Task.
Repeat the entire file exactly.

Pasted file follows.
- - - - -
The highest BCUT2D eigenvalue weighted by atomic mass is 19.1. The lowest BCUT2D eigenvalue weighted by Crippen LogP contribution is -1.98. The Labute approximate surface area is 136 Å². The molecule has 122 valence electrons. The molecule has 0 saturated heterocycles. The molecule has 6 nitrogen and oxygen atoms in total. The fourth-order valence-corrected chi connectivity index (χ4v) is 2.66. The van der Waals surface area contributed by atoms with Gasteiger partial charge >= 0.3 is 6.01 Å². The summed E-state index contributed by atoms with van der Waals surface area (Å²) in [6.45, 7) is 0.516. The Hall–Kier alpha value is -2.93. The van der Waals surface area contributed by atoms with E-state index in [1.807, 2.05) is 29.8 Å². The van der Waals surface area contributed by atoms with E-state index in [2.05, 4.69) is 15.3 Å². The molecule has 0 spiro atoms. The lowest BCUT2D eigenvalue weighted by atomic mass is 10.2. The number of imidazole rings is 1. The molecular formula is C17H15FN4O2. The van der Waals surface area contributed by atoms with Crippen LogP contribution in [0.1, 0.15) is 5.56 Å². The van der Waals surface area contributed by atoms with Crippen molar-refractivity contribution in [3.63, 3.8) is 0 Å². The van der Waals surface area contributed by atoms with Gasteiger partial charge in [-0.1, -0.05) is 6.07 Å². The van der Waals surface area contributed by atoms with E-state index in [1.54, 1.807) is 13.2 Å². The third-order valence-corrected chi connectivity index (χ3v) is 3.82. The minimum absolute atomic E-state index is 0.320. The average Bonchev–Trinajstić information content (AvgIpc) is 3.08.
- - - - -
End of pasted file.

The highest BCUT2D eigenvalue weighted by atomic mass is 19.1. The lowest BCUT2D eigenvalue weighted by Crippen LogP contribution is -1.98. The Labute approximate surface area is 136 Å². The molecule has 122 valence electrons. The molecule has 0 saturated heterocycles. The molecule has 6 nitrogen and oxygen atoms in total. The fourth-order valence-corrected chi connectivity index (χ4v) is 2.66. The van der Waals surface area contributed by atoms with Gasteiger partial charge >= 0.3 is 6.01 Å². The summed E-state index contributed by atoms with van der Waals surface area (Å²) in [6.45, 7) is 0.516. The Hall–Kier alpha value is -2.93. The van der Waals surface area contributed by atoms with E-state index in [1.807, 2.05) is 29.8 Å². The van der Waals surface area contributed by atoms with E-state index in [2.05, 4.69) is 15.3 Å². The molecule has 0 spiro atoms. The lowest BCUT2D eigenvalue weighted by atomic mass is 10.2. The number of imidazole rings is 1. The molecular formula is C17H15FN4O2. The van der Waals surface area contributed by atoms with Crippen LogP contribution in [0.1, 0.15) is 5.56 Å². The van der Waals surface area contributed by atoms with Crippen molar-refractivity contribution in [3.63, 3.8) is 0 Å². The van der Waals surface area contributed by atoms with Gasteiger partial charge in [-0.1, -0.05) is 6.07 Å². The van der Waals surface area contributed by atoms with E-state index in [1.54, 1.807) is 13.2 Å². The third-order valence-corrected chi connectivity index (χ3v) is 3.82. The minimum absolute atomic E-state index is 0.320. The average Bonchev–Trinajstić information content (AvgIpc) is 3.08.